Deliveroo has grown dramatically the last years, both in terms of business and IT, and is facing a lot of technical challenges with its large monolithic application. The solution is to go distributed, but without microservices, Greg Beech noted in his presentation at the recent QCon London conference, describing their move from a monolith into a distributed system.
At their massive Dreamforce conference, cloud leader Salesforce.com unveiled Salesforce DX: a new model for building and deploying applications to their platform. InfoQ spoke to VP of Product for Salesforce DX, Wade Wegner, for all the details.
Since being acquired by Salesforce five years ago, Heroku has continued to evolve as a developer-focused, standalone PaaS. The recent beta announcement of Heroku Private Spaces – included in the Heroku Enterprise bundle and part of the new Salesforce App Cloud – addresses a key Ops security concern while also bringing clarity to the question of how to use Salesforce and Heroku together.
Developers have two new ways to publish code to the Heroku Platform-as-a-Service. Heroku recently added mechanisms to push code stored in either Github or Dropbox. These features, currently in beta, give Heroku a set of deployment techniques that compare favorably to other PaaS providers.
Wesley Beary, a member of the API team at Heroku, has compiled a list of guidelines for creating HTTP+JSON APIs presented in a condensed form here.
Heroku is trying to make it easier to turn source code into a running application. The Heroku Button – a simple bit of HTML or Markdown that triggers a deployment from a public GitHub repository to Heroku’s public cloud – sets up Heroku as an attractive destination for quickly previewing, hosting, and extending open source web applications.
Tesora, previously known as Parelastic is developing a DBaaS for OpenStack. Tesora has partnered with the OpenStack Trove community and its DBaaS solution has had support from day zero for MySQL. Now it has added support for MongoDB offering SQL and NoSQL databases to be deployed side by side..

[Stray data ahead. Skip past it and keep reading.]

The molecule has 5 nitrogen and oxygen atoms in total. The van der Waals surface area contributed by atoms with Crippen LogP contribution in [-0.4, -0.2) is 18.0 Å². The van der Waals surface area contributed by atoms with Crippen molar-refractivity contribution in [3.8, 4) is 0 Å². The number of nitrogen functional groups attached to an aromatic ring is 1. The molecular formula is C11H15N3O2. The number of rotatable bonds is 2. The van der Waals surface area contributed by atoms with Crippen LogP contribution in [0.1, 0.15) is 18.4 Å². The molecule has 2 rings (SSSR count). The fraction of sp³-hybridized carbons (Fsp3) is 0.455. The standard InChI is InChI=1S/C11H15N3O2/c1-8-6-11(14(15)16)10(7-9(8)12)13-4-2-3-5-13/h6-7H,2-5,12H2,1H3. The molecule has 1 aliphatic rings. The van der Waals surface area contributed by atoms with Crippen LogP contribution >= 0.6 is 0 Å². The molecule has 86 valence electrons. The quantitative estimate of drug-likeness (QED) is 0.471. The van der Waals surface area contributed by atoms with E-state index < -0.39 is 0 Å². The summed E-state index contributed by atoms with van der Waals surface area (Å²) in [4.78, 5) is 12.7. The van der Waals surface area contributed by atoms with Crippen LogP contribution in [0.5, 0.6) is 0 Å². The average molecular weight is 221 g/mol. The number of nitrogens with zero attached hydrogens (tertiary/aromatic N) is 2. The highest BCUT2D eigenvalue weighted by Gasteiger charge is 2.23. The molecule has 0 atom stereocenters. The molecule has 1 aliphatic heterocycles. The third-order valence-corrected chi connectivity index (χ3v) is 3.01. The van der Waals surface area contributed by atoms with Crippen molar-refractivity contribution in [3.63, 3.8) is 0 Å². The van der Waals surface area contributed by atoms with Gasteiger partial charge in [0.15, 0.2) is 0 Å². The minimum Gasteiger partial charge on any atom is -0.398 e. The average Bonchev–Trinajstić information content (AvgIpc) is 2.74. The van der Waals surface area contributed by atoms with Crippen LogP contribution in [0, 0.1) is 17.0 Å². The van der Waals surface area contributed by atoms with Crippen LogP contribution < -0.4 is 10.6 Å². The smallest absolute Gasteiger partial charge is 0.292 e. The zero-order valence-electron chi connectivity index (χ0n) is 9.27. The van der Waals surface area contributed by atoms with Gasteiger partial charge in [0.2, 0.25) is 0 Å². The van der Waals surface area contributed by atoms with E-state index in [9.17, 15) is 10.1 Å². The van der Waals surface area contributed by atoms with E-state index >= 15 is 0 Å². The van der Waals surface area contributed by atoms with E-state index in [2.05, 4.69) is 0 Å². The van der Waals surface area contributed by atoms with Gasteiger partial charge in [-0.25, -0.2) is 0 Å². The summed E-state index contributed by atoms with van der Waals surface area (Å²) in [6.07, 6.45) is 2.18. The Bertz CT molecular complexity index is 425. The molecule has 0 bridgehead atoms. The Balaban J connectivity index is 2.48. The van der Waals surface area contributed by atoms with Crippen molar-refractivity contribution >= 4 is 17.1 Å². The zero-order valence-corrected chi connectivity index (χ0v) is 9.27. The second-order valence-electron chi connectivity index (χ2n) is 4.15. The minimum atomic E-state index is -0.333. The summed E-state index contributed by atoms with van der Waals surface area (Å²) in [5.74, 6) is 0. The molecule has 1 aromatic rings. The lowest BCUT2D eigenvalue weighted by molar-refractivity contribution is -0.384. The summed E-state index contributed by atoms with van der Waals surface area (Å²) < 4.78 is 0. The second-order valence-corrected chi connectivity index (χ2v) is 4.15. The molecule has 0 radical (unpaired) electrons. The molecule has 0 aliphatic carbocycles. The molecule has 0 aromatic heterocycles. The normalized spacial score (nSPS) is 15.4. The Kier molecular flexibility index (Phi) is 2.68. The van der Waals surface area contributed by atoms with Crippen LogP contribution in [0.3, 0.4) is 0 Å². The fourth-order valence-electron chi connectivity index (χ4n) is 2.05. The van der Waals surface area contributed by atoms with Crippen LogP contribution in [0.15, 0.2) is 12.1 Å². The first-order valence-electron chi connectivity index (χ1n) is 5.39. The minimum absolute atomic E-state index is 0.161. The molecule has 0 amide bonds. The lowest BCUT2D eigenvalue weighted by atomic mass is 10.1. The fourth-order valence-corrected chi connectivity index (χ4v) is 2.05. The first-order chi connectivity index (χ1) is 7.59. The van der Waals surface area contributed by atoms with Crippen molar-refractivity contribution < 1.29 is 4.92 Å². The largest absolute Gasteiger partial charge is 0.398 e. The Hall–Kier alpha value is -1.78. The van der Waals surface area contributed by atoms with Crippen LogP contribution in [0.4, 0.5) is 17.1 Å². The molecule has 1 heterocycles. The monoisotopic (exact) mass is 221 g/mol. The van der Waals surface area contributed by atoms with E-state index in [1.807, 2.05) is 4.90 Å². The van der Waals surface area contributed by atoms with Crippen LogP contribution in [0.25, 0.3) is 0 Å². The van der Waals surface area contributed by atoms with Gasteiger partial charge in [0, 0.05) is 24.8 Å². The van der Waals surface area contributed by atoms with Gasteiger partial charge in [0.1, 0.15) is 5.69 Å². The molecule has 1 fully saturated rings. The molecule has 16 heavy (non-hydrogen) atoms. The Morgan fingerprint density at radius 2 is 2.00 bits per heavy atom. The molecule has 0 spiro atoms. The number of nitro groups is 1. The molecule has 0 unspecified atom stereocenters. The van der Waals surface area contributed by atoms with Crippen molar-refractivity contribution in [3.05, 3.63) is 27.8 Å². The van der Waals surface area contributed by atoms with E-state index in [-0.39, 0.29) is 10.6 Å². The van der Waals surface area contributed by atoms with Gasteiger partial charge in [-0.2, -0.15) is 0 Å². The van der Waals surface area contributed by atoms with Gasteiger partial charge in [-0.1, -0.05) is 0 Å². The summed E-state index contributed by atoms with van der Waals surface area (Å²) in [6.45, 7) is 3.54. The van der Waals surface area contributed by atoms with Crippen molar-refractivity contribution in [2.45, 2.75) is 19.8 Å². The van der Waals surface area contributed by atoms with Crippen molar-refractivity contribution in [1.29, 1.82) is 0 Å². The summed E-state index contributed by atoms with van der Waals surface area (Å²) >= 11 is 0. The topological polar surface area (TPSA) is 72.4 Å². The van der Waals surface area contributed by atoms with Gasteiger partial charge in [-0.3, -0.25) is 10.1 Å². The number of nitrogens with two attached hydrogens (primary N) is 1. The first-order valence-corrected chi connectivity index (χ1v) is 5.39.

Heroku – acquired by Salesforce.com in 2010 – has just introduced its first built-in integration service for the two cloud platforms. This bi-directional data synchronization between Heroku Postgres and the Salesforce (Oracle) database is positioned as a way to connect mobile, consumer facing applications hosted in Heroku with business systems running in Salesforce.
PaaS provider Heroku recently announced an expansion of their global footprint and introduced a set of architectural updates. Although missing a Safe Harbor agreement, Heroku is the latest PaaS vendor to establish a European presence. They have also added a new “scale up” options for cloud processes, isolated networking, and a tool for checking the production readiness of an application.
Heroku Dataclips 2.0 are a new way of sharing data - much like GitHub Gists. Exposing results of running SQL statements agains Postgres databases, Dataclips render in HTML, IFrames, CSV, XLS and JSON. Supporting revisions and versioning as well as forking they work as self-updating stand-alone data views or as simple HTTP based data APIs.
Python has joined the growing ranks of officially-supported languages on Heroku's polyglot platform, going into public beta this week. Python was the most-requested language for Heroku, and it brings with the Django web framework.
Play!, a Java Web Framework is now available on Heroku as a public beta. Play! is built on Netty and is well suited for handling asynchronous I/Os. It is based on a "share-nothing" stateless programming model.
Heroku recently announced its new Cedar stack and the addition of Node.js and Clojure as new deployment languages. InfoQ spoke with Heroku Co-Founder Adam Wiggins about this recent development, underlying principles and future plans. He compares a PAAS to an Operating System for the Cloud built atop of the combination of powerful, existing tools.
New customers trying Engine Yard's Ruby cloud platform AppCloud get the first 500 hours for free. These trial accounts come with a default Ruby configuration and run on 2 virtual cores with 1.7GB of memory. After the 500 hours the account can be upgraded to a paying account or simply expire at no cost.
The first four NoSQL datastores are available as Add-ons for the Heroku PaaS (platform-as-a-service) platform. Using the Add-on system that was introduced in October 2009, CouchDB from Cloudant, Membase from NorthScale, MongoDB from MongoHQ and Redis were made available for Heroku users.